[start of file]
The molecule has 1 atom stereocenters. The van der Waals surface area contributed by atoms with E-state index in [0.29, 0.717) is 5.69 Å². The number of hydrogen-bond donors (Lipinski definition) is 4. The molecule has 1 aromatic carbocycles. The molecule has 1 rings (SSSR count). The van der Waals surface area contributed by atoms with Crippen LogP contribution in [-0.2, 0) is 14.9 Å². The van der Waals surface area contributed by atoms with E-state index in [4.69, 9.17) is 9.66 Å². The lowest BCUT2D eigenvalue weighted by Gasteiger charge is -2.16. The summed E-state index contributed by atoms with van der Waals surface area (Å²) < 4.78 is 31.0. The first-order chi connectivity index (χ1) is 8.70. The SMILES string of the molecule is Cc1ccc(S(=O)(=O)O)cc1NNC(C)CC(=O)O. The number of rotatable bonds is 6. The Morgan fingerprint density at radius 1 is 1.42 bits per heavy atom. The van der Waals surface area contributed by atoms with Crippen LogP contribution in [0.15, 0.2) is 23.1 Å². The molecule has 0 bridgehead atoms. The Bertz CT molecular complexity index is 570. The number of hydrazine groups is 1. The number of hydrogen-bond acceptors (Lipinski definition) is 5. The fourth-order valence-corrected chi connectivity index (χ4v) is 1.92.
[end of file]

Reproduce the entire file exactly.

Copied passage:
The molecule has 1 atom stereocenters. The van der Waals surface area contributed by atoms with E-state index in [0.29, 0.717) is 5.69 Å². The number of hydrogen-bond donors (Lipinski definition) is 4. The molecule has 1 aromatic carbocycles. The molecule has 1 rings (SSSR count). The van der Waals surface area contributed by atoms with Crippen LogP contribution in [-0.2, 0) is 14.9 Å². The van der Waals surface area contributed by atoms with E-state index in [4.69, 9.17) is 9.66 Å². The lowest BCUT2D eigenvalue weighted by Gasteiger charge is -2.16. The summed E-state index contributed by atoms with van der Waals surface area (Å²) < 4.78 is 31.0. The first-order chi connectivity index (χ1) is 8.70. The SMILES string of the molecule is Cc1ccc(S(=O)(=O)O)cc1NNC(C)CC(=O)O. The number of rotatable bonds is 6. The Morgan fingerprint density at radius 1 is 1.42 bits per heavy atom. The van der Waals surface area contributed by atoms with Crippen LogP contribution in [0.15, 0.2) is 23.1 Å². The molecule has 0 bridgehead atoms. The Bertz CT molecular complexity index is 570. The number of hydrazine groups is 1. The number of hydrogen-bond acceptors (Lipinski definition) is 5. The fourth-order valence-corrected chi connectivity index (χ4v) is 1.92.